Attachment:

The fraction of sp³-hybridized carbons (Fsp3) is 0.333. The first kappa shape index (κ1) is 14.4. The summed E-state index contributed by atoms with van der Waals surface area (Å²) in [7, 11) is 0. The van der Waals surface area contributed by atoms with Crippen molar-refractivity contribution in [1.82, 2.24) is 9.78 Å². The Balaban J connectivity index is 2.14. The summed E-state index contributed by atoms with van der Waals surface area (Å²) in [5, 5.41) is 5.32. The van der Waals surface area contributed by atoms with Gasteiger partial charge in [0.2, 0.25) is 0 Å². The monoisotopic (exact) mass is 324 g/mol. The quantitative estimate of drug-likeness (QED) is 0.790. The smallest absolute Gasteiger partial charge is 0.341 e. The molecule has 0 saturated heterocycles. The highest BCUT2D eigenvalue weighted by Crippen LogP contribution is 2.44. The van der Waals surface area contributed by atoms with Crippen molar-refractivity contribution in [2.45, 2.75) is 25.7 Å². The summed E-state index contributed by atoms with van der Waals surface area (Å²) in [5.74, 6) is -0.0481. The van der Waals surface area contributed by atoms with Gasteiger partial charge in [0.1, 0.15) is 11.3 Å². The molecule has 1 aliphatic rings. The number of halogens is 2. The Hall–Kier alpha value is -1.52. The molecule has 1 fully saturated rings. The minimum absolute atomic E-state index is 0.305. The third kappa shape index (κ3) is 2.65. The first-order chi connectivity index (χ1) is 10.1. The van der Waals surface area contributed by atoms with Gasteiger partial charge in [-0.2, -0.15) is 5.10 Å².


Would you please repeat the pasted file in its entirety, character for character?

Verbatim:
The fraction of sp³-hybridized carbons (Fsp3) is 0.333. The first kappa shape index (κ1) is 14.4. The summed E-state index contributed by atoms with van der Waals surface area (Å²) in [7, 11) is 0. The van der Waals surface area contributed by atoms with Crippen molar-refractivity contribution in [1.82, 2.24) is 9.78 Å². The Balaban J connectivity index is 2.14. The summed E-state index contributed by atoms with van der Waals surface area (Å²) in [5, 5.41) is 5.32. The van der Waals surface area contributed by atoms with Gasteiger partial charge in [0.2, 0.25) is 0 Å². The monoisotopic (exact) mass is 324 g/mol. The quantitative estimate of drug-likeness (QED) is 0.790. The smallest absolute Gasteiger partial charge is 0.341 e. The molecule has 0 saturated heterocycles. The highest BCUT2D eigenvalue weighted by Crippen LogP contribution is 2.44. The van der Waals surface area contributed by atoms with Crippen molar-refractivity contribution in [2.45, 2.75) is 25.7 Å². The summed E-state index contributed by atoms with van der Waals surface area (Å²) in [5.74, 6) is -0.0481. The van der Waals surface area contributed by atoms with Gasteiger partial charge in [0.1, 0.15) is 11.3 Å². The molecule has 1 aliphatic rings. The number of halogens is 2. The Hall–Kier alpha value is -1.52. The molecule has 1 fully saturated rings. The minimum absolute atomic E-state index is 0.305. The third kappa shape index (κ3) is 2.65. The first-order chi connectivity index (χ1) is 10.1. The van der Waals surface area contributed by atoms with Gasteiger partial charge in [-0.2, -0.15) is 5.10 Å².